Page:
Investment guidance for management consultants

Investment guidance for management consultants

October 5th, 2007, I walked into a room full of aspirants who wanted to work for McKinsey & Company. After a rigorous and long interview process got the offer letter and I landed up spending few years in consulting before starting up.

Life at McKinsey was filled with long working hours, learning new skills and problem-solving real business issues.

The broad span of consulting work makes it an attractive career, offering a variety of projects, challenges and opportunities for personal development. This often involves working all over the world with multinational clients.

Usually, consultants are not able to allocate required time to manage their investments and here are some of the issues:

Time constraint

Consultancy requires meeting tough targets on time and consultants are often under pressure to deliver along with managing extensive travel schedule. This leaves very little time for consultants to take appropriate action for their personal investments.

Career focus

Consultancy firms often adopt “grow or go” policies. The focus remains on moving up the ladder and that leaves little scope for personal work.


Since consultants work with corporate clients, they are not allowed to invest in client company’s stocks. This restriction includes self and family members since family members are treated as beneficiaries.

New assignments

After every few months, consultants are assigned, a new corporate client. In case they have shares of the new client, they have to sell irrespective of the price levels.

Savings growth

Consultants are paid quite well and they travel extensively. They tend to accumulate savings through salary/bonus credits. This creates a false sense of investment growth.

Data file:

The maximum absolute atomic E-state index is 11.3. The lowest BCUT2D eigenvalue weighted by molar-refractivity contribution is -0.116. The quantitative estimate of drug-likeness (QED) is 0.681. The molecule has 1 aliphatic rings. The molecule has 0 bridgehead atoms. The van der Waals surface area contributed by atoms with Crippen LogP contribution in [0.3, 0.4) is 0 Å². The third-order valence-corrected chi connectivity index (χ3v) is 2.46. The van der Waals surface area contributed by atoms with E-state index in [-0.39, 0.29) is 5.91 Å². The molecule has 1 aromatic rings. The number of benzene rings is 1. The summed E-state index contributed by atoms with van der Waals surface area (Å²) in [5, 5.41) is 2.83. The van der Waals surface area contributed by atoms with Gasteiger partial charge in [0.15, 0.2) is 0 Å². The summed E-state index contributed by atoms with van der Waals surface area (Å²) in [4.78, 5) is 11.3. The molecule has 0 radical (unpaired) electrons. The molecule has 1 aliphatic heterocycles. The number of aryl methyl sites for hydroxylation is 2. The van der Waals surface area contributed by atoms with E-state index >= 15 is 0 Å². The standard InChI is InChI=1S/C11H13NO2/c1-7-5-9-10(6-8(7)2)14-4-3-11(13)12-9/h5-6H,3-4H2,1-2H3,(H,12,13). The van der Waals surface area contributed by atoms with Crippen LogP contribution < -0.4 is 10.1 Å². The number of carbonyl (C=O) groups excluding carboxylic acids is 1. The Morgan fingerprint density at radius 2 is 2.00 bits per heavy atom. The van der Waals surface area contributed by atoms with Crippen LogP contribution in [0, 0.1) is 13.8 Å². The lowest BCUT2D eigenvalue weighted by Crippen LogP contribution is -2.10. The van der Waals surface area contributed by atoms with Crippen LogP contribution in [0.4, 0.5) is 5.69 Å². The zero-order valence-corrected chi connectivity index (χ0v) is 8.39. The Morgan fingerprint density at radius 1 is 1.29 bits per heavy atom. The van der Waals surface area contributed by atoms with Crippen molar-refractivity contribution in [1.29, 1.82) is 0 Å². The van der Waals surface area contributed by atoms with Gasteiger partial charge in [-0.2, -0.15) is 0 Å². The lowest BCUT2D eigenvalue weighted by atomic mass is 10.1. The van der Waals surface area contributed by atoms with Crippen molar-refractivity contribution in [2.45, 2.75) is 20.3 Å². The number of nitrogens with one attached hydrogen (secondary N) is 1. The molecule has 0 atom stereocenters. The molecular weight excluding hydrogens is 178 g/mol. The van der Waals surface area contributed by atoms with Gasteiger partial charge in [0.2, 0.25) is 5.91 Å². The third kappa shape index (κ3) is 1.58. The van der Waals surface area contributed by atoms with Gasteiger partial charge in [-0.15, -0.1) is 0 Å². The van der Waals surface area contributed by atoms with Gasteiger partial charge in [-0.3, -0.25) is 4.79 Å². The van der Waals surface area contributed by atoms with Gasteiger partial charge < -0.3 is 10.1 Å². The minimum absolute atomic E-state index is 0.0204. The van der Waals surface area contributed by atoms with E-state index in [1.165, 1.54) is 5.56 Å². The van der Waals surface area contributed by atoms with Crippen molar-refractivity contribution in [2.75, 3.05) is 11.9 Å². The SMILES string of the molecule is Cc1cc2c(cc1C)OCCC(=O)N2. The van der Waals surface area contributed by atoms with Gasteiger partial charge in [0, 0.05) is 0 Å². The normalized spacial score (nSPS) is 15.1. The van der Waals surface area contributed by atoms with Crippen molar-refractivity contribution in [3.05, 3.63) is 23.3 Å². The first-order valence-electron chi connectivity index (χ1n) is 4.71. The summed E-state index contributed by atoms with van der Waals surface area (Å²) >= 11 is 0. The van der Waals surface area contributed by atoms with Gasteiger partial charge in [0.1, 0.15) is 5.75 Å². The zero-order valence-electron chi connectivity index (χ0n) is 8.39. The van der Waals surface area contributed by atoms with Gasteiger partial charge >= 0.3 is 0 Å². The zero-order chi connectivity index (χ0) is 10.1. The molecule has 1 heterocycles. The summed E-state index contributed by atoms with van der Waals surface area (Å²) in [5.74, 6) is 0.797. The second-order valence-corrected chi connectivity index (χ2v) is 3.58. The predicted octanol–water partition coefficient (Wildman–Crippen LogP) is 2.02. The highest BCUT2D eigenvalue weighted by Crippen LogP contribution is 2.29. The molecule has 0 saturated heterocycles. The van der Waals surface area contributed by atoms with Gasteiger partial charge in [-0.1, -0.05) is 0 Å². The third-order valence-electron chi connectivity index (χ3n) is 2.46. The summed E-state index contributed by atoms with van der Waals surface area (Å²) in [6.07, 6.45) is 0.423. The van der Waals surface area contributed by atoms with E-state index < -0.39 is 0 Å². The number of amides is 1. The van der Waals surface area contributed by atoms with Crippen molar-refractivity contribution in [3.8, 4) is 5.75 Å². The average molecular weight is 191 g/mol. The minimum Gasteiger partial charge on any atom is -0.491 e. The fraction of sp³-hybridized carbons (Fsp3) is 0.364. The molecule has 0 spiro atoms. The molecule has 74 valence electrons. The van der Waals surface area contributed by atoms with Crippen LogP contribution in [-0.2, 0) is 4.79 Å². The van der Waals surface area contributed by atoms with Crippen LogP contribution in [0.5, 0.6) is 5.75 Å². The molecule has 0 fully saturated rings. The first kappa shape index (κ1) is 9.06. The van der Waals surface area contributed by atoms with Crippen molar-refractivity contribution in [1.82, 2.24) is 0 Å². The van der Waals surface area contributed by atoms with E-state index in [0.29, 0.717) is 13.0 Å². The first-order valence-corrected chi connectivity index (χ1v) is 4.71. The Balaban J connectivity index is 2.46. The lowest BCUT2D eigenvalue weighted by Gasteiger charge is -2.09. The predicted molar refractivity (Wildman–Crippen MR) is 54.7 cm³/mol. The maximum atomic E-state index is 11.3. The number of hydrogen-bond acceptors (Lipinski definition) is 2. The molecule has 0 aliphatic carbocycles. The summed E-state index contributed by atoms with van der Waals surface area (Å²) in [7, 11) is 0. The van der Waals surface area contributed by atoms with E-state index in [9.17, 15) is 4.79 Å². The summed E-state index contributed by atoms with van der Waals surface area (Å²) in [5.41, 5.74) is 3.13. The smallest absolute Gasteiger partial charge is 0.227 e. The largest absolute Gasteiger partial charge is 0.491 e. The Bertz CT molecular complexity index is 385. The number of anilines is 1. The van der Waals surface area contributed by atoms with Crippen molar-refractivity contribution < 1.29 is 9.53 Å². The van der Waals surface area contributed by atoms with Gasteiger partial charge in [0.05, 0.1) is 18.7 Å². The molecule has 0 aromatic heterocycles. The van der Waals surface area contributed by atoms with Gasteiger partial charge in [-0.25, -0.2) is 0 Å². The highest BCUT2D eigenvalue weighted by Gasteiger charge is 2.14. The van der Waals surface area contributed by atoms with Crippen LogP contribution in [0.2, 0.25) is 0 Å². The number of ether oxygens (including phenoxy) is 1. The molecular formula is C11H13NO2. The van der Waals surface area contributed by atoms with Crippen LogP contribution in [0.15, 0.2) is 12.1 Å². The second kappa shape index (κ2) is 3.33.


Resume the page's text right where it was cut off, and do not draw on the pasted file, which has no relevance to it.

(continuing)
Few steps management consultants can take to ensure their money is working harder than they are.

Technology enabled investment management

An access that allows consultants to review and rebalance their investment portfolio remotely can ensure that they are always on top of their investments.

Review quarterly

Scheduling two hours every quarter will ensure that the investments are going in right direction and will provide psychological comfort as well.

Hire an advisor

A management consultant may hire a financial advisor to manage investment portfolio while the consultant is on the move.

Life events based investing

Buying a house, childbirth, kid’s going to college, nearing retirement etc. are all life events that have an impact on your investment portfolio. You should take time off to reflect on your investment portfolio based on your broad life ‘goals’.

A simple way to create an investment portfolio that grows peacefully is to:

Allocate 50:50 between equity and debt of your investment portfolio, irrespective of the market movement.

For simplicity, you can choose fixed deposit with a bank as a category to fill debt portion of your portfolio and index fund to fill equity portion of your portfolio. Expect 8-10% p.a. after-tax return if you follow this strategy over a period of five years or plus. You may have to annually rebalance your portfolio to go back to 50/50 allocation.

Here is even a better way to manage investments but will either require you to hire a professional or devote substantial personal time.

Allocate investments based on your investment goals and manage investments for each goal separately.

A standard 50:50 allocations may or may not make sense since each goal may have a different time horizon and psychological association.

Choose debt mutual fund or traded RBI bonds to fill debt portion of your portfolio and a combination of equity mutual funds and direct concentrated equity to fill the equity portion of your portfolio. This portfolio should generate 15-17% p.a. after-tax return.

Your money should work harder than you and provide enough financial flexibility to live a life that you love.